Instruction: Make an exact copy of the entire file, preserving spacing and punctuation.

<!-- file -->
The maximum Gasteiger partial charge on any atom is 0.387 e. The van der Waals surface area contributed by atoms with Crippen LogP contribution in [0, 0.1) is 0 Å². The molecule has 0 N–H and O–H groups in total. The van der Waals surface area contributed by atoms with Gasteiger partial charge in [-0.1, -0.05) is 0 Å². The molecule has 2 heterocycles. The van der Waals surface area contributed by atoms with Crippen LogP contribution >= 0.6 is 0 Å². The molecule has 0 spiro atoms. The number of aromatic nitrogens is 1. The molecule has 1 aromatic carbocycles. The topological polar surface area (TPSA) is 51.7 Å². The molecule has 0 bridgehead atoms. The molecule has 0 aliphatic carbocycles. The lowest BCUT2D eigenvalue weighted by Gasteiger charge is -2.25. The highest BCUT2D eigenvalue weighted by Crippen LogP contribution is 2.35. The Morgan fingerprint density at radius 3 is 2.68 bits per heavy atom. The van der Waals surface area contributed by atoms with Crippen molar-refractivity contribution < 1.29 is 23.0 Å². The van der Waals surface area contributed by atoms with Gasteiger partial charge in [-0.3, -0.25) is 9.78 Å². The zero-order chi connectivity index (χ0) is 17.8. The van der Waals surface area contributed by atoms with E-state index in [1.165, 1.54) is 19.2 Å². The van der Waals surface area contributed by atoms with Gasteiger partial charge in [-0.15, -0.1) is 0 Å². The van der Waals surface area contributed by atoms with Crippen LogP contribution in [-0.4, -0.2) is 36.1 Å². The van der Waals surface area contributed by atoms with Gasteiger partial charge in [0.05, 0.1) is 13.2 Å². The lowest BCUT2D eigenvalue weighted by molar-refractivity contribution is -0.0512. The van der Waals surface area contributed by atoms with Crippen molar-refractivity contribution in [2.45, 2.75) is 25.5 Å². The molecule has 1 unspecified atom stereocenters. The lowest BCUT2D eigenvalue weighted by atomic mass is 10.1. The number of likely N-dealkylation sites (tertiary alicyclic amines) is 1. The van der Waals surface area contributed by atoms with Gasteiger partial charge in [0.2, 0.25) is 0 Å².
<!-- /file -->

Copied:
The maximum Gasteiger partial charge on any atom is 0.387 e. The van der Waals surface area contributed by atoms with Crippen LogP contribution in [0, 0.1) is 0 Å². The molecule has 0 N–H and O–H groups in total. The van der Waals surface area contributed by atoms with Gasteiger partial charge in [-0.1, -0.05) is 0 Å². The molecule has 2 heterocycles. The van der Waals surface area contributed by atoms with Crippen LogP contribution >= 0.6 is 0 Å². The molecule has 0 spiro atoms. The number of aromatic nitrogens is 1. The molecule has 1 aromatic carbocycles. The topological polar surface area (TPSA) is 51.7 Å². The molecule has 0 bridgehead atoms. The molecule has 0 aliphatic carbocycles. The lowest BCUT2D eigenvalue weighted by Gasteiger charge is -2.25. The highest BCUT2D eigenvalue weighted by Crippen LogP contribution is 2.35. The Morgan fingerprint density at radius 3 is 2.68 bits per heavy atom. The van der Waals surface area contributed by atoms with Crippen molar-refractivity contribution < 1.29 is 23.0 Å². The van der Waals surface area contributed by atoms with Gasteiger partial charge in [-0.3, -0.25) is 9.78 Å². The zero-order chi connectivity index (χ0) is 17.8. The van der Waals surface area contributed by atoms with E-state index in [1.165, 1.54) is 19.2 Å². The van der Waals surface area contributed by atoms with Gasteiger partial charge in [-0.15, -0.1) is 0 Å². The van der Waals surface area contributed by atoms with Crippen LogP contribution in [-0.4, -0.2) is 36.1 Å². The van der Waals surface area contributed by atoms with Gasteiger partial charge in [0.05, 0.1) is 13.2 Å². The lowest BCUT2D eigenvalue weighted by molar-refractivity contribution is -0.0512. The van der Waals surface area contributed by atoms with Crippen molar-refractivity contribution in [2.45, 2.75) is 25.5 Å². The molecule has 1 unspecified atom stereocenters. The lowest BCUT2D eigenvalue weighted by atomic mass is 10.1. The number of likely N-dealkylation sites (tertiary alicyclic amines) is 1. The van der Waals surface area contributed by atoms with Gasteiger partial charge in [0.2, 0.25) is 0 Å².